I posted this review about 30 minutes ago on SputnikMusic.com.
For some reason, it seems like many people look down upon 'Til Tuesday. I think maybe people see photos of the band during their heyday, and they see Aimee Mann's bleached, feathered hair and guitarist Robert Holmes' Carrot Top red curls, and it makes them not take the band seriously. Or maybe the excessive airplay given to their hit single "Voices Carry" makes people look back and think the band was a one trick pony. Given that Mann has gone on to become a very respected solo artist, you'd think perhaps they would rethink their initial impressions of 'Til Tuesday. Regardless, I'm here to tell you that not only is 'Til Tuesday deserving of your respect, but thatVoices Carry was actually one of the best and most underrated new wave albums of the '80s.
It's not that there's anything particularly complicated about the album. There isn't. All of the band members are competent at their given instruments, but none of them are doing anything especially striking or difficult. Mann's vocals are strong, but this being her first album as a singer, she's given at times to little vocal affectations that an older, more experienced Mann grew confident enough to let go of. The one standout element of Voices Carry is the consistency of the songwriting. All of the songs on the album are credited to Mann for lyrics and to the full band for music, so it's not really clear who wrote what. But certainly someone knew what they were doing.
The song everyone knows is the title track, and deservedly so. "Voices Carry" reached number eight on the Billboard Hot 100 chart, and the video for the song was in heavy rotation at MTV. It's supposedly based on Mann's breakup with 'Til Tuesday drummer Michael Hausman. It details an emotionally abusive relationship wherein the singer is constantly stifled by her lover, who shuts her down whenever she tries to express her feelings to him with the famous refrain "Hush hush, keep it down now/Voices carry." At the end of the video, she wigs out on him in the middle of a concert at Carnegie Hall as he tries futilely to calm her down. It's a memorable song, and to the best of my knowledge, it's the only 'Til Tuesday song that Mann occasionally still performs at her live shows.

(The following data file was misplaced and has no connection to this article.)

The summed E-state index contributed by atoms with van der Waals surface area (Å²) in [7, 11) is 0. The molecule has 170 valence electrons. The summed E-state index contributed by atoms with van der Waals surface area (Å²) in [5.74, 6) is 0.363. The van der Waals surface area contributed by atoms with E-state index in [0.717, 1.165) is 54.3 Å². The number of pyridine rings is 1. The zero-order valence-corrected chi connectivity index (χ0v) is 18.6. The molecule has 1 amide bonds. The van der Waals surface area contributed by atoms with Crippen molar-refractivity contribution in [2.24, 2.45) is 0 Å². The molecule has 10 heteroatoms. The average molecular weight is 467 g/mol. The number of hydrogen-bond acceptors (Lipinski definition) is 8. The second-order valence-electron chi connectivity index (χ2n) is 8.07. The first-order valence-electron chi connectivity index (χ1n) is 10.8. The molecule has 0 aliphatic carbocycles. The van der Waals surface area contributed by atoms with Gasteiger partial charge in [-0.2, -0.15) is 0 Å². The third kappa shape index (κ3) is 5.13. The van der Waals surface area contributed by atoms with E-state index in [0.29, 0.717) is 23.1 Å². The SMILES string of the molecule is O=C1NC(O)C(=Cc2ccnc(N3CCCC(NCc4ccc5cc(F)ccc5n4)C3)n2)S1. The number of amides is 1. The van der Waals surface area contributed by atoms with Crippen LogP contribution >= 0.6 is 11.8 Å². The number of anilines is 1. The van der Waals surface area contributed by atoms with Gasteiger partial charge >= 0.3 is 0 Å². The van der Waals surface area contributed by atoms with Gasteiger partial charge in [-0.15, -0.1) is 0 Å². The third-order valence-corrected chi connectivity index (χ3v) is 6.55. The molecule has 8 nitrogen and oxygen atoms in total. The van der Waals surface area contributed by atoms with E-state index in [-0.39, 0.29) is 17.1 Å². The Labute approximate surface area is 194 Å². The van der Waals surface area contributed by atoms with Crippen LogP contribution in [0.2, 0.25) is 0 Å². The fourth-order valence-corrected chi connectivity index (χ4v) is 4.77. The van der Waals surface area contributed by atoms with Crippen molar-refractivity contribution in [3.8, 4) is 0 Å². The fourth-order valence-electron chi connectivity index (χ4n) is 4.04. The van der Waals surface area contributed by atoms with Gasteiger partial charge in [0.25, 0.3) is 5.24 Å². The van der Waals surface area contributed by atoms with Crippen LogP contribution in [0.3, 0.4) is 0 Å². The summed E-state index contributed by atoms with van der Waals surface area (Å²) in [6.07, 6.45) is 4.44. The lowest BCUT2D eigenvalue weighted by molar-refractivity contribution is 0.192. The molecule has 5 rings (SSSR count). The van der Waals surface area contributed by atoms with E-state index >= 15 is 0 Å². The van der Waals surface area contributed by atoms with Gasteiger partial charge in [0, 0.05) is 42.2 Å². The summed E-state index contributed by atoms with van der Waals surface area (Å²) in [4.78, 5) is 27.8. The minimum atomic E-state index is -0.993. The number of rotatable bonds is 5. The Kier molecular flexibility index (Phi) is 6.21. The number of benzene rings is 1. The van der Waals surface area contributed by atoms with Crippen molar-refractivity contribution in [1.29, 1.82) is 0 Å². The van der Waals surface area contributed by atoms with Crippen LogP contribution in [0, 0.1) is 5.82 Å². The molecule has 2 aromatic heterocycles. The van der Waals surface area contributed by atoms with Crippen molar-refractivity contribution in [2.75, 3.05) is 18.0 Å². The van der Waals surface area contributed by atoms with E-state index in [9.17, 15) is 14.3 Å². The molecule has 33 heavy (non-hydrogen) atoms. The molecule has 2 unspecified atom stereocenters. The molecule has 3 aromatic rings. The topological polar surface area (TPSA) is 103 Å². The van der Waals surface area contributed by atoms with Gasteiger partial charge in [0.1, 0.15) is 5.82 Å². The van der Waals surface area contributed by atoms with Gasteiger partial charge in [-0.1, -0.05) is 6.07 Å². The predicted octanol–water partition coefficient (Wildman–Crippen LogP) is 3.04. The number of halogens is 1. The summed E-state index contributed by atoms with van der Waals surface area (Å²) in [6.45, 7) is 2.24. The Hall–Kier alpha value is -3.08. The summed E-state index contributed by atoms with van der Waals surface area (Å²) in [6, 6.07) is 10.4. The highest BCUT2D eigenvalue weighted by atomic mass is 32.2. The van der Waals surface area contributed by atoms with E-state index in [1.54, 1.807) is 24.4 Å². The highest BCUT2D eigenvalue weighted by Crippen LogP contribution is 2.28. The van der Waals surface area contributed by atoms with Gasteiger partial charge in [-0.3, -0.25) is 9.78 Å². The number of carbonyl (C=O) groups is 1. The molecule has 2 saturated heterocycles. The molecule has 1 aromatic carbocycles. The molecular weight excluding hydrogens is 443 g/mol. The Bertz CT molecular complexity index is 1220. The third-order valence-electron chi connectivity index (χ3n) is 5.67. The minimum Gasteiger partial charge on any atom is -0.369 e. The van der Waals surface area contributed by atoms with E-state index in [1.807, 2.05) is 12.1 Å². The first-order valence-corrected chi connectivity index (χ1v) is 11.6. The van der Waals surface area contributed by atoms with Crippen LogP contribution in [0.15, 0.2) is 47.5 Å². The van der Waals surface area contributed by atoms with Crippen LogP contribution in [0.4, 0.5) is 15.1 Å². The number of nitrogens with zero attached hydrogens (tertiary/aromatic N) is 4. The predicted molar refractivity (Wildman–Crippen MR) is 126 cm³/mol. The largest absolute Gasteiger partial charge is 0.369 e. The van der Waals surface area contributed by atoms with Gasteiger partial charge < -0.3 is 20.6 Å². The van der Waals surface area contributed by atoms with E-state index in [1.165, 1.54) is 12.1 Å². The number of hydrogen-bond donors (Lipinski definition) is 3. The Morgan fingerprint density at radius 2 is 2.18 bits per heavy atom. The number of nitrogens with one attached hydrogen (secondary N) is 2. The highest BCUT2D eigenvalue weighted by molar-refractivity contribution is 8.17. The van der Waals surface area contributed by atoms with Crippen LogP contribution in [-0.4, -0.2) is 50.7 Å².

"Love in a Vacuum", the first song on the album, was originally supposed to be the first single. An early demo for it won a contest on Boston's WBCN radio and received significant airplay on the station, which is what led to the band getting signed by Epic Records. This is another song about a failing relationship, as the singer accuses the boyfriend who used to open every door for her of becoming distant and reclusive. Like "Voices Carry", it's another mid-tempo number that opens with a slow, chunky baseline and is carried largely by Mann's emotive singing, this time aided by some nice vocal harmonies thrown in on the chorus.
"You Know the Rest" is one of my favorite songs on the album. It's powered by a slightly mawkish but effective synthesizer line, as Mann tries to explain to the lover she tried unsuccessfully to warn off what a mess she is, even as she realizes that he already knows. It's a simple song, but a poignant one.
Other highlights of Voices Carry include "Maybe Monday", one of the few faster songs in evidence here, and "Don't Watch Me Bleed", which is perhaps the bitterest breakup song on the album, with a chorus of "So don't just kiss me goodbye/That's not what I need/Don't just kiss me goodbye/Don't watch me bleed."
The '80s was a decade full of one-hit wonders and albums that contained a good song or two plus a lot of filler material. Looking back, Voices Carry stands out for me as one of the few albums by a new wave band that is worthwhile from front to back.
Rating: 4.5/5 stars